George Zimmerman

user: Fibonacci Blue / Flickr

A much debated issue surrounding the George Zimmerman case was Florida's "stand your ground" law, which grants immunity to an individual who uses deadly force as a mode of self-protection.

States that adopt "stand your ground" laws generally indicate a person has no duty to retreat if they feel unlawfully threatened by another individual, regardless of where the person is.

If you use deadly force against someone when you feel unlawfully threatened by them, you are protected under these state laws. 

According to a think tank called the Sunlight Foundation, a non-profit group promoting government transparency, what Michigan's "stand your ground" law says is almost identical to Florida's law. 

Eighteen years ago, I was teaching a large “survey of the media” class at Wayne State University when word came that there was a verdict in the O.J. Simpson case. I put television on.

This was a Wayne State University class with almost equal numbers of black and white students. When it was announced that OJ had been acquitted of the murders of his wife and her friend, the reaction seemed almost Pavlovian.

The white students were openly disgusted. The black ones, pleased. Times have changed. Today, we have a black President.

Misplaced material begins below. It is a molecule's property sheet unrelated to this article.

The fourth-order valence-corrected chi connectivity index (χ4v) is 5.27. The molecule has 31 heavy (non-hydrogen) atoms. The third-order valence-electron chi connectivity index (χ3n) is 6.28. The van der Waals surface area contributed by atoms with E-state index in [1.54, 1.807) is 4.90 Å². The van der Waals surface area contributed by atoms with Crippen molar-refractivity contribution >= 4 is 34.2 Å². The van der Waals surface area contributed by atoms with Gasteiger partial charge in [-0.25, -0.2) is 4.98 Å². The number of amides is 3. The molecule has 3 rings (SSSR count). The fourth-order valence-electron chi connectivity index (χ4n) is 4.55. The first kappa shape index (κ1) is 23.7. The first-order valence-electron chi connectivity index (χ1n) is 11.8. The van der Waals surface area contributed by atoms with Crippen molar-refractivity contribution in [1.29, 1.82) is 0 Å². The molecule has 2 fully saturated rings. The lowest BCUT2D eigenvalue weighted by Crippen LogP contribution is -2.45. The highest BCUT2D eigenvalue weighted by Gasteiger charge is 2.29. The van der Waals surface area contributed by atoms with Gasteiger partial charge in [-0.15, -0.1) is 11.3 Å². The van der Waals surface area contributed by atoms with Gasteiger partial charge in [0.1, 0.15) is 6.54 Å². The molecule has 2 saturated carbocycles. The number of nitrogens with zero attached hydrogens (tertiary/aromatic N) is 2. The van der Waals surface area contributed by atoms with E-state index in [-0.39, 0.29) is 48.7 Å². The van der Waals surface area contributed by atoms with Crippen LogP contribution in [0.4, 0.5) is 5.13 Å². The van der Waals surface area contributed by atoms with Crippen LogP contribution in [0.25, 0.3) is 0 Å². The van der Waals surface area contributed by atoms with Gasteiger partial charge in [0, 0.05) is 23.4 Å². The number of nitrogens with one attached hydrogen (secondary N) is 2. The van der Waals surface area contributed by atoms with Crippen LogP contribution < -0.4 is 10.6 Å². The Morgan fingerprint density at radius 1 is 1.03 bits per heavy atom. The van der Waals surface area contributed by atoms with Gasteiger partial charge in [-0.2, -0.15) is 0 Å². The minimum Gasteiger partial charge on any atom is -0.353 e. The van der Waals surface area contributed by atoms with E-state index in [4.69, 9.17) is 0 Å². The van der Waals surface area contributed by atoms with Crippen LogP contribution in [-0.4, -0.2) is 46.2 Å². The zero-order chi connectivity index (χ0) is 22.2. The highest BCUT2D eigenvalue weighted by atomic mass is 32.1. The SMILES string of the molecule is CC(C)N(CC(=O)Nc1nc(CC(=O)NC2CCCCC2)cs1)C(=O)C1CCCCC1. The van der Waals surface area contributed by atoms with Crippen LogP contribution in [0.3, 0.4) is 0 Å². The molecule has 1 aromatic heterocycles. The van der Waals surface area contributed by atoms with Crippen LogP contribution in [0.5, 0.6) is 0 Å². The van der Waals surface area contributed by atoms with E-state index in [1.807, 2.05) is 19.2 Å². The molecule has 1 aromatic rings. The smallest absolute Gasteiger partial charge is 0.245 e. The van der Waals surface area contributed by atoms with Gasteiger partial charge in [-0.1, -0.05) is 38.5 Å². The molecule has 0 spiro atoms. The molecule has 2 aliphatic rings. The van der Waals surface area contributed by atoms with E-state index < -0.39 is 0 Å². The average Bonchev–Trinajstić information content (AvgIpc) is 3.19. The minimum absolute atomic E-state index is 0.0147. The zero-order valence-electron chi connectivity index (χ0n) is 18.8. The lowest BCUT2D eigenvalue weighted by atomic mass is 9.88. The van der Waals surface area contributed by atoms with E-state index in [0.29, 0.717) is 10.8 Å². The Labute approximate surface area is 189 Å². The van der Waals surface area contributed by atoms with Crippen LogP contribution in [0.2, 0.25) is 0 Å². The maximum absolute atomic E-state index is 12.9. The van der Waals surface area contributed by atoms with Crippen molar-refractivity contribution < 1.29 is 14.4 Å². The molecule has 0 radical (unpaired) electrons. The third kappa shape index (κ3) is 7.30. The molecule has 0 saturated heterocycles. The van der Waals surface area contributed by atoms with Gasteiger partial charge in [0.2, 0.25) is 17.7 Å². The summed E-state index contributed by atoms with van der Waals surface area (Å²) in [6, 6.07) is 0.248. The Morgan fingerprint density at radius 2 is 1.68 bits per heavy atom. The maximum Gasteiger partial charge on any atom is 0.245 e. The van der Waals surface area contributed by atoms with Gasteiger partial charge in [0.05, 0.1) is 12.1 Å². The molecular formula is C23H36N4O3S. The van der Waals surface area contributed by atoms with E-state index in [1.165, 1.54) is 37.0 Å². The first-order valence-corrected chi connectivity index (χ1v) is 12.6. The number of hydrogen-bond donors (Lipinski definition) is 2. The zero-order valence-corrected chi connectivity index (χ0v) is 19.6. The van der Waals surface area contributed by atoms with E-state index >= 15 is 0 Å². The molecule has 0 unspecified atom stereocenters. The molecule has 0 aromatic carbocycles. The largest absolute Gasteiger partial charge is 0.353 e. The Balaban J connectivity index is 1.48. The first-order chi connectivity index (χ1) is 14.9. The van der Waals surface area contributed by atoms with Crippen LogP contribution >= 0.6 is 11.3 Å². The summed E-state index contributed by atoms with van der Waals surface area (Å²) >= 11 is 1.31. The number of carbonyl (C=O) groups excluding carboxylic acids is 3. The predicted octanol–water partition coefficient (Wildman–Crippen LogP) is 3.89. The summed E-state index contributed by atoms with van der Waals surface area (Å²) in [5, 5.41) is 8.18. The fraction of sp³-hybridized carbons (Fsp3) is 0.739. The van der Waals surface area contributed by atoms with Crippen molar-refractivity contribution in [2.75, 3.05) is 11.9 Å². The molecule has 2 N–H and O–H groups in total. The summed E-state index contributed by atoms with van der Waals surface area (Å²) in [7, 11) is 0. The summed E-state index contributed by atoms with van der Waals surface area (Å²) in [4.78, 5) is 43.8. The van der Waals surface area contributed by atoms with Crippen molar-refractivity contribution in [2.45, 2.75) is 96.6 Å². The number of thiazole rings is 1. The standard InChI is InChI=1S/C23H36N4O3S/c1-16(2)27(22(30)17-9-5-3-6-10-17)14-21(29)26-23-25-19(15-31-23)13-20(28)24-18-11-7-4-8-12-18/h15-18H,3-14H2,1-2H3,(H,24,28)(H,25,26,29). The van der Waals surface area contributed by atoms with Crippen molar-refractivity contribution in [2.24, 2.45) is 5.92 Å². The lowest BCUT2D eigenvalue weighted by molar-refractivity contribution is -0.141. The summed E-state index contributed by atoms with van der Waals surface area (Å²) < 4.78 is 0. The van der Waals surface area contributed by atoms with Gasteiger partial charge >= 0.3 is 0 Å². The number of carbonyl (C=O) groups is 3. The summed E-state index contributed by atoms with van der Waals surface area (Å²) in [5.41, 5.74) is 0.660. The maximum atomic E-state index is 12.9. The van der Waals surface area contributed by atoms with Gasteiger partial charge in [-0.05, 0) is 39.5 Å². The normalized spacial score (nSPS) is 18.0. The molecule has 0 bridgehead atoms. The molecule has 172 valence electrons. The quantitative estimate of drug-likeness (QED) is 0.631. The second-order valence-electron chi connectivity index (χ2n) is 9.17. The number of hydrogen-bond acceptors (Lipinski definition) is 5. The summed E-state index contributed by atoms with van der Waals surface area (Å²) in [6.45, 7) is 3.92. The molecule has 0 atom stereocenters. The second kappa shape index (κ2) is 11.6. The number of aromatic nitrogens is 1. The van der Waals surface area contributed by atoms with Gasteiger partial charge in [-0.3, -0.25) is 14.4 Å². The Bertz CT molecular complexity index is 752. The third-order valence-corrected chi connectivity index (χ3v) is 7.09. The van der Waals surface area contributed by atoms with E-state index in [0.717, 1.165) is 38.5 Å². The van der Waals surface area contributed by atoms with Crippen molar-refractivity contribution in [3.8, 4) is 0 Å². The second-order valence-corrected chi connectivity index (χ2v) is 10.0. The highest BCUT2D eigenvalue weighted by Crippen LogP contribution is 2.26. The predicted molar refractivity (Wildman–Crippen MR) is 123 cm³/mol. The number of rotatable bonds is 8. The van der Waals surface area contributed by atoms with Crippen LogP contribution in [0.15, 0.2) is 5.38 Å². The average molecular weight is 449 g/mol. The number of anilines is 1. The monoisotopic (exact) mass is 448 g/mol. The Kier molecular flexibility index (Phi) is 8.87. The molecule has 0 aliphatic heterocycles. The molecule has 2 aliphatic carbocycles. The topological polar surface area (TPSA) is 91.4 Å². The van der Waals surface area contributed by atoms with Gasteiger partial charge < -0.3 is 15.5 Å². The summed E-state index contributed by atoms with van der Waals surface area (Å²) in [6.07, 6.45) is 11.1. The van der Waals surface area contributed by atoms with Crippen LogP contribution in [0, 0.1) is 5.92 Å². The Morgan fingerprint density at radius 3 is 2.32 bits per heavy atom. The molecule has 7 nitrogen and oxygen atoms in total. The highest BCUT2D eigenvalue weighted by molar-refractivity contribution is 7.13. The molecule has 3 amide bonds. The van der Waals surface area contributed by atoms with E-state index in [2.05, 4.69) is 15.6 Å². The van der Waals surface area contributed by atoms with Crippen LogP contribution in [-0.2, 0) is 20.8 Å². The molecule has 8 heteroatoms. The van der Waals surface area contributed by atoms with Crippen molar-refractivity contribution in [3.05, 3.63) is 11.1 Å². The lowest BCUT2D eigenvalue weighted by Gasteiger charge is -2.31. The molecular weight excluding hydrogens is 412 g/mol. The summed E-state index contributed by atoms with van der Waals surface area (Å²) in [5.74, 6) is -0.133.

But my guess is that if I had been teaching a similar class when the Trayvon Martin verdict was announced, I would have seen something like a mirror image. Certainly the African-Americans would have been outraged; though I am not sure the white students would have been all that pleased with George Zimmerman’s acquittal.

Lucy Perkins

"How many people believe today that there shouldn't be another Trayvon Martin?" Ron Scott asked a crowd through a megaphone.

This was the opening question to a rally on the corner of W. Adams and Woodward Ave. in Eastern Detroit Sunday evening to honor Trayvon Martin. Martin was an unarmed black teenager who was shot last year by George Zimmerman, a Hispanic neighborhood watch  volunteer. Zimmerman was found not guilty on Saturday of a second degree murder charge in the case. A jury determined Zimmerman shot Martin in self defense.  

The rally was organized primarily by the Detroit Coalition Against Police Brutality, but had support from many other organizations, including the Detroit branch of the NAACP and the Green Party. 

On the base of a statue, several people spoke to about 100 people, including Ron Scott of the Detroit Coalition Against Police Brutality.